Design of non-toxic nanoparticles will be greatly facilitated by understanding the nanoparticlecell interaction mechanism on a cell function level. Mast cells are important cells for the immune system's first line of defense, and we can utilize their exocytotic behavior as a model cellular function as it is a conserved process across cell types and species. Perturbations in exocytosis can also have implications for whole organism health. One proposed mode of toxicity is nanoparticle-induced reactive oxygen species (ROS), particularly for titanium dioxide (TiO2) nanoparticles. Herein, we have correlated changes in ROS with the perturbation of the critical cell function of exocytosis, using UV light to induce greater levels of ROS in TiO2 exposed cells. The primary culture mouse peritoneal mast cells (MPMCs) were exposed to varying concentrations of TiO2 nanoparticles for 24 h. ROS content was determined using 2,7-dihydrodichlorofluorescein diacetate (DCFDA). Cellular viability was determined with the MTT and Trypan blue assays, and exocytosis was measured by the analytical electrochemistry technique of carbon-fiber microelectrode amperometry. MPMCs exposed to TiO2 nanoparticles experienced a dose-dependent increase in total ROS content. While there was minimal impact of ROS on cellular viability, there is a correlation between ROS amount and exocytosis perturbation. As nanoparticle-induced ROS increases, there is a significant decrease (45 %) in the number of serotonin molecules being released during exocytosis, increase (26 %) in the amount of time for each exocytotic granule to release, and decrease (28 %) in the efficiency of granule trafficking and docking. This is the first evidence that nanoparticle-induced ROS correlates with chemical messenger molecule secretion, possibly making a critical connection between functional impairment and mechanisms contributing to that impairment.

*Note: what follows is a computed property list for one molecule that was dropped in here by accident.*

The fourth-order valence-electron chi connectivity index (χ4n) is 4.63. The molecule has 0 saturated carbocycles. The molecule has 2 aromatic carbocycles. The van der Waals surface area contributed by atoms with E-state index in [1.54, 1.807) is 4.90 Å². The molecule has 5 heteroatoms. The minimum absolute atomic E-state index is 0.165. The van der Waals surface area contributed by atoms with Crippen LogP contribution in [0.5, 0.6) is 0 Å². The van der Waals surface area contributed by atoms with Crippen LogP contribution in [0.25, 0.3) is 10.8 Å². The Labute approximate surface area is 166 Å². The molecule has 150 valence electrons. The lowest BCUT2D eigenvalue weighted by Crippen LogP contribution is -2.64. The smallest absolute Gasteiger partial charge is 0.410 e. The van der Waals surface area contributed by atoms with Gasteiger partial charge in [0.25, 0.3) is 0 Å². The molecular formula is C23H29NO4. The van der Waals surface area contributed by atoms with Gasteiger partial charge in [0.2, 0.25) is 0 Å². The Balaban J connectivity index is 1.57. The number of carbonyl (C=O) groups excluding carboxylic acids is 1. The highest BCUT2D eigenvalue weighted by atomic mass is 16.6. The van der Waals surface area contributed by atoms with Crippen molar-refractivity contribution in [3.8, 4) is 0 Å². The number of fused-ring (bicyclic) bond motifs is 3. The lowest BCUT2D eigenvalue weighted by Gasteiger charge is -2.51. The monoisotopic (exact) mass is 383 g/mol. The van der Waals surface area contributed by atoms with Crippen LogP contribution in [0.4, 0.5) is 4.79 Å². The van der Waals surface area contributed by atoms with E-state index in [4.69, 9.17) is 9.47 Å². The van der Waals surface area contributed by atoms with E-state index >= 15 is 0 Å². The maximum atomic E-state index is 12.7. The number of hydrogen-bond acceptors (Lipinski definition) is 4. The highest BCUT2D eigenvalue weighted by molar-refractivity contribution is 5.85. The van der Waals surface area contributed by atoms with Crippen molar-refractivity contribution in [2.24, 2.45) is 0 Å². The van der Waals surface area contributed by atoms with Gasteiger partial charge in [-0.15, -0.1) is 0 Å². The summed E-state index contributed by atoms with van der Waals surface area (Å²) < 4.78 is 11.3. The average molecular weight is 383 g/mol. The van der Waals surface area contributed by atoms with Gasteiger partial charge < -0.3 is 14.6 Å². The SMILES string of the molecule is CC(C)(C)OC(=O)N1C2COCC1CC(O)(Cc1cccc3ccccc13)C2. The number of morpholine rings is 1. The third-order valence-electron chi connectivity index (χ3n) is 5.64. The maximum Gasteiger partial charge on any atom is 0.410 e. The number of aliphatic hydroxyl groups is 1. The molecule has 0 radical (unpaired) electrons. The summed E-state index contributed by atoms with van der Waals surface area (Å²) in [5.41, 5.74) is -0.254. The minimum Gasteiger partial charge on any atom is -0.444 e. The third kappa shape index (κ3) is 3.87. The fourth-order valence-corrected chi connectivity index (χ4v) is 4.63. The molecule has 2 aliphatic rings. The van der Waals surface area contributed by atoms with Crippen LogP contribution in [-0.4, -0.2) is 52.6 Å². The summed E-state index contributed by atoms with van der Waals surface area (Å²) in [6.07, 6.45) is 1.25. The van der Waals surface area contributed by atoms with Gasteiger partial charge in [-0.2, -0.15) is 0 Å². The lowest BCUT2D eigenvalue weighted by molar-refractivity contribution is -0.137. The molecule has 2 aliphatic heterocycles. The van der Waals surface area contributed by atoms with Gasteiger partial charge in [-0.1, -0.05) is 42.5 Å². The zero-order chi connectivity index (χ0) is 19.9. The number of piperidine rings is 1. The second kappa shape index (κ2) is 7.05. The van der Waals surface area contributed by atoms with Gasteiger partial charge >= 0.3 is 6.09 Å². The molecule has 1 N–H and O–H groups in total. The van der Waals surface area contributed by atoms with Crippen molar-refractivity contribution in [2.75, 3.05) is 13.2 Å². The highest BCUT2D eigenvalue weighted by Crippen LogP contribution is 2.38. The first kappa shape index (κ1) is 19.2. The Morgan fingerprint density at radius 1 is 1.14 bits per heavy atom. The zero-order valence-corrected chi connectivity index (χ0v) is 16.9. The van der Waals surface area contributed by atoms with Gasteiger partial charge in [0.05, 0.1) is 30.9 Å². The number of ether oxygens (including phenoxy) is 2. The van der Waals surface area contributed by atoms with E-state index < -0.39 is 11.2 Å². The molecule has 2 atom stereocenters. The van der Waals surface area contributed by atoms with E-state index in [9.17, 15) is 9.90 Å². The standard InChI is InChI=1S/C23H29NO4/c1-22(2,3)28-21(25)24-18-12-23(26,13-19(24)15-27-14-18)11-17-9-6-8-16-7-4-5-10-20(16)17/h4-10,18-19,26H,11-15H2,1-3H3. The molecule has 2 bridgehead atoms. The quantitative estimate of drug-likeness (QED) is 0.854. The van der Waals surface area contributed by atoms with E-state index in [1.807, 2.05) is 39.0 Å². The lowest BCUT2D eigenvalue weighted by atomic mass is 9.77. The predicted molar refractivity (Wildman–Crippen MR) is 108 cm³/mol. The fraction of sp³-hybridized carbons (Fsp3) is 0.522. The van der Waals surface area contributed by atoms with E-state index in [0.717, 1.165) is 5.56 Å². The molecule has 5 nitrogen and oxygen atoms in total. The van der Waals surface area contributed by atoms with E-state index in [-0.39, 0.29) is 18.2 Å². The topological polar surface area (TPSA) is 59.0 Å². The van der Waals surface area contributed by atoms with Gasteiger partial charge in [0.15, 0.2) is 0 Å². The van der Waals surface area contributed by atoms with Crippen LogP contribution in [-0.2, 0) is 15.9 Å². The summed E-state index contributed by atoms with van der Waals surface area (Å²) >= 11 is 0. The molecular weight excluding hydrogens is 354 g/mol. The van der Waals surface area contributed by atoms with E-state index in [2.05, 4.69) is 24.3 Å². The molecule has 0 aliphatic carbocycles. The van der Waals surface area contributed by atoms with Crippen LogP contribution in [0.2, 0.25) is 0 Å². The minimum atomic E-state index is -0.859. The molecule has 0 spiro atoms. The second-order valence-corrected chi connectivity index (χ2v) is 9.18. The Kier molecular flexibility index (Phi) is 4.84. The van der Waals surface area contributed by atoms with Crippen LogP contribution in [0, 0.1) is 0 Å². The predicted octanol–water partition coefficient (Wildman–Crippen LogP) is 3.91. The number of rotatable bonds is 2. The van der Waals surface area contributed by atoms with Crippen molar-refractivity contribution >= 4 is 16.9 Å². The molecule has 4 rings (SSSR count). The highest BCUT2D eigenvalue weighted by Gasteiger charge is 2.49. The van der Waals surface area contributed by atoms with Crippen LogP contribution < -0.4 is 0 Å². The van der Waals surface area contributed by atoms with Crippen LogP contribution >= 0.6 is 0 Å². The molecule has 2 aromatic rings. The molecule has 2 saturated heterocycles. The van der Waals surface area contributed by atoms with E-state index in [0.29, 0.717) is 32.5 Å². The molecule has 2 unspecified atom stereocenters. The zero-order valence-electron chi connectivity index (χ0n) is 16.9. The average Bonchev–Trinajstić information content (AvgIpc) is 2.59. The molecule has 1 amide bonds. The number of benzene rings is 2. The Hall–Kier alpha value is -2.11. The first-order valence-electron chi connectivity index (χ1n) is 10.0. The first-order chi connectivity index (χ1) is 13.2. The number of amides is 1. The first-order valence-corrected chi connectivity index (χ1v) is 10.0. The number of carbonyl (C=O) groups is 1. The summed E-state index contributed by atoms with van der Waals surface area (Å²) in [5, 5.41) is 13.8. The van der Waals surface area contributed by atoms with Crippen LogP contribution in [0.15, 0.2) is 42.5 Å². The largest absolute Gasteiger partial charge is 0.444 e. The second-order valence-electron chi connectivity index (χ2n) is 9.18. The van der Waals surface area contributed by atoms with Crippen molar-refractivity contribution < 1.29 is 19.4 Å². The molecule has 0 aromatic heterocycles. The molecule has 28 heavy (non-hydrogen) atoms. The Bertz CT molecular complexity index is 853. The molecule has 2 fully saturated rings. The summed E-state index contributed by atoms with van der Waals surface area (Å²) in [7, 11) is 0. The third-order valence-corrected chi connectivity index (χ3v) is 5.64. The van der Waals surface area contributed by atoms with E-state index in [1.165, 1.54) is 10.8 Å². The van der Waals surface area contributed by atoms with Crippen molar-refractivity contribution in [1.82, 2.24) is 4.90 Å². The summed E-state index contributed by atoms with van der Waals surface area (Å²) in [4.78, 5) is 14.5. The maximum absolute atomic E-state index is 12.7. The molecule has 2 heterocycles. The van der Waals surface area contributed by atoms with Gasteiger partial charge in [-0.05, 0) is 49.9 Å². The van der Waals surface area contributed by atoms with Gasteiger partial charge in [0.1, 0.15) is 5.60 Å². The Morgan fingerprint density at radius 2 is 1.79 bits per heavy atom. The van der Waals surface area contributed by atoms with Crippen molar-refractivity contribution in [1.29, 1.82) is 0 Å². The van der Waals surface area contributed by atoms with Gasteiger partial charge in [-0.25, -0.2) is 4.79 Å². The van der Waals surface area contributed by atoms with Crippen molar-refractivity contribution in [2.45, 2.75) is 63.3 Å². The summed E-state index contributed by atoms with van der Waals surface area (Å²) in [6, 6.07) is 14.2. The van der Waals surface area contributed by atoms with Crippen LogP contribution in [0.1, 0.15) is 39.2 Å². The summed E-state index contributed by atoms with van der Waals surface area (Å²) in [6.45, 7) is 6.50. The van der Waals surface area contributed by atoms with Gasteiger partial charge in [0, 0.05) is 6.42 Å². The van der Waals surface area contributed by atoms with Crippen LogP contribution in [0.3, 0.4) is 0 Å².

Bibliographical noteFunding Information:
Acknowledgments We acknowledge Sarah Connolly, a summer research undergraduate at the University of Minnesota, for her work on developing ROS assay protocols; and Diana Freeman for her help in isolating the MPMCs. This research was financially supported by a grant from the National Science Foundation (CHE-0645041) and a National Science Foundation Graduate Research Fellowship awarded to M.A.M.-J.
- Reactive oxygen species
- Titanium dioxide